Self-reliance and sustainability in the 21st century.
My husband, Rob, and I used to joke that we liked nature as long as we could see it through a windshield. I have no idea when or how that changed; one day, we had a gym membership and prepackaged food in our pantry, and the next we were cranky if we couldn’t get out for a hike and chafed at any food that we hadn’t bought directly from the farmer.
Our organic transition was kicked off by a chance encounter with the joyful movement called Slow Food. After a while, it seemed natural that we would move to a rural area, somewhere mountainous and beautiful, private with a decent garden space.
We found a house — the house — a red-roofed 1941 farmhouse in a community where people smile at one another and offer useful advice.
We’ve lived here for two months now and I can finally admit that we have no idea what we’re doing. Our major previous garden success was a squash plant that we couldn’t have stopped had we wanted to. Rob once camped out at a festival. I like to can jelly and preserves, despite my 60% gel rate. We have a lot to learn.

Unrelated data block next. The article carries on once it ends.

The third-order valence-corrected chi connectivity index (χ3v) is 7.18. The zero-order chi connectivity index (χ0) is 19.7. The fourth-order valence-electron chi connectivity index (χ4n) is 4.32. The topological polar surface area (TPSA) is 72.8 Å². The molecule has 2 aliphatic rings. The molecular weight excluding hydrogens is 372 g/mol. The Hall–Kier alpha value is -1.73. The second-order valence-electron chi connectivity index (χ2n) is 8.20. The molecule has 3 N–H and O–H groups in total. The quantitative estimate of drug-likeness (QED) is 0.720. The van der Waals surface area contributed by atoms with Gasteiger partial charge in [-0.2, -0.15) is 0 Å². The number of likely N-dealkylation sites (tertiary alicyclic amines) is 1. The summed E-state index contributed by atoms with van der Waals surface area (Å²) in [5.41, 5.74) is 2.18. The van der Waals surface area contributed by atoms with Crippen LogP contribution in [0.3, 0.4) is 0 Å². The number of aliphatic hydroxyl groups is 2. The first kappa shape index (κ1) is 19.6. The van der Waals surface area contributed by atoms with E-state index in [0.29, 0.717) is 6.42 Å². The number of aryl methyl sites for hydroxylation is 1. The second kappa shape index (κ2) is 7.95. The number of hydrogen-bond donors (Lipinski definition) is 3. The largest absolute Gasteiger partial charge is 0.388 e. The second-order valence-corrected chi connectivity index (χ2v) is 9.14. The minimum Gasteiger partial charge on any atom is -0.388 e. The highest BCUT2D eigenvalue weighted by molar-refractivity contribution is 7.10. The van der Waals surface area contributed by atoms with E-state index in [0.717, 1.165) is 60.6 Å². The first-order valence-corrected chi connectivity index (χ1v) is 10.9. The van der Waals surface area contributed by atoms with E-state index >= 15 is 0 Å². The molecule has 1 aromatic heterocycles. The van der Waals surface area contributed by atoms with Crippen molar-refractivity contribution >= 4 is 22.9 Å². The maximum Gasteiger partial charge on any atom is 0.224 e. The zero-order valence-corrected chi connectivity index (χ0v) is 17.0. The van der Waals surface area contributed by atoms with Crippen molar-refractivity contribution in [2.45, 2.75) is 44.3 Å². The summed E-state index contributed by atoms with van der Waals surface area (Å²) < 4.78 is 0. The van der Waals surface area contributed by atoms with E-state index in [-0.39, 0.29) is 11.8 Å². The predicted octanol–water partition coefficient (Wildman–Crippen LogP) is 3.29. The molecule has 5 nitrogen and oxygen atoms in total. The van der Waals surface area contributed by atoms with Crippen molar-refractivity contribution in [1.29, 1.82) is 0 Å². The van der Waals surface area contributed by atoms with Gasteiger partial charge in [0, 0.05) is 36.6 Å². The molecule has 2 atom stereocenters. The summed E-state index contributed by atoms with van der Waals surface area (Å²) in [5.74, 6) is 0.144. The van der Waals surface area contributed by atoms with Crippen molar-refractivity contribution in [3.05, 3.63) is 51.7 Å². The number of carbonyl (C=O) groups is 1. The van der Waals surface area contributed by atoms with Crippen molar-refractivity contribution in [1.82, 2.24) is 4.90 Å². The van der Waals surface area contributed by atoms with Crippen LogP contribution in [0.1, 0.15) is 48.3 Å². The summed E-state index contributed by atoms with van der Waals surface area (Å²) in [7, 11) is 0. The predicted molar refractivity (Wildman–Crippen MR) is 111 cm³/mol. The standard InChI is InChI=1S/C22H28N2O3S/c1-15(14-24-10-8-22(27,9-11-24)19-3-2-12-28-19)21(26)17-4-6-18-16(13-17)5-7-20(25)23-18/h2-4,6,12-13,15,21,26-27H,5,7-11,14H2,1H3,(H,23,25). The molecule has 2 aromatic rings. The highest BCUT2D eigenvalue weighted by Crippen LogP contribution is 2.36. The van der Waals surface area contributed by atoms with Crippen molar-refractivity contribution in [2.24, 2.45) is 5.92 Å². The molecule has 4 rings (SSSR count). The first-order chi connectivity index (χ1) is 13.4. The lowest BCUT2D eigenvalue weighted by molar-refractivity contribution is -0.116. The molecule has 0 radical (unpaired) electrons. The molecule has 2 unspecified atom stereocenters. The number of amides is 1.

We expect to work hard, but after all, we’re chasing some pretty major goals. We moved here in hope of reducing our environmental footprint, and to get away from total dependence on the grid. But we also moved here to start fresh: to redefine our idea of success, to move backburner dreams to the forefront, and to become the people we want to be.
But first things first: finding the local cheesemakers…
Sarah Beth Jones is taking a break from a career in newspaper, magazine and business writing to learn how to live more wisely in Floyd, Virginia.
Photo by Rob Jones